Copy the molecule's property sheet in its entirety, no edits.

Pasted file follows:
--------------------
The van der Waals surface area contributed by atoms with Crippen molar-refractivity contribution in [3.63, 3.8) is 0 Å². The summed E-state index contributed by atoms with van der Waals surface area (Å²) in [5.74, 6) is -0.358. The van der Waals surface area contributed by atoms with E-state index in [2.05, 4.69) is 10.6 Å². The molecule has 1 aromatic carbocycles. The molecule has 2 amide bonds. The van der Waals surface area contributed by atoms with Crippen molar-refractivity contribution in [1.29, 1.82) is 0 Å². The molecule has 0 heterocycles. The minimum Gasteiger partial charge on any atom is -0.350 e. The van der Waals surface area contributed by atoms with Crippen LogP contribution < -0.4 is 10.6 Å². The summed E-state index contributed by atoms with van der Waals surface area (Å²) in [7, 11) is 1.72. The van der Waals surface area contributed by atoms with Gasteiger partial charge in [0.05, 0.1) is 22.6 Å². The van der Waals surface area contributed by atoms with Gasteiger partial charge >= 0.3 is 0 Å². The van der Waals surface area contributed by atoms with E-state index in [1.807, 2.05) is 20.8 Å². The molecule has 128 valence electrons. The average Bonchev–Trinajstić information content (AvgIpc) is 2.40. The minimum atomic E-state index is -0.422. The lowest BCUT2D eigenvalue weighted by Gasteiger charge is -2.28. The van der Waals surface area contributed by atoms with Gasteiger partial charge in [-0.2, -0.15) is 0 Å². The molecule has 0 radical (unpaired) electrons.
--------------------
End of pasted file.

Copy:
The van der Waals surface area contributed by atoms with Crippen molar-refractivity contribution in [3.63, 3.8) is 0 Å². The summed E-state index contributed by atoms with van der Waals surface area (Å²) in [5.74, 6) is -0.358. The van der Waals surface area contributed by atoms with E-state index in [2.05, 4.69) is 10.6 Å². The molecule has 1 aromatic carbocycles. The molecule has 2 amide bonds. The van der Waals surface area contributed by atoms with Crippen molar-refractivity contribution in [1.29, 1.82) is 0 Å². The molecule has 0 heterocycles. The minimum Gasteiger partial charge on any atom is -0.350 e. The van der Waals surface area contributed by atoms with Crippen LogP contribution < -0.4 is 10.6 Å². The summed E-state index contributed by atoms with van der Waals surface area (Å²) in [7, 11) is 1.72. The van der Waals surface area contributed by atoms with Gasteiger partial charge in [0.05, 0.1) is 22.6 Å². The van der Waals surface area contributed by atoms with Gasteiger partial charge >= 0.3 is 0 Å². The van der Waals surface area contributed by atoms with E-state index in [1.807, 2.05) is 20.8 Å². The molecule has 128 valence electrons. The average Bonchev–Trinajstić information content (AvgIpc) is 2.40. The minimum atomic E-state index is -0.422. The lowest BCUT2D eigenvalue weighted by Gasteiger charge is -2.28. The van der Waals surface area contributed by atoms with Gasteiger partial charge in [-0.2, -0.15) is 0 Å². The molecule has 0 radical (unpaired) electrons.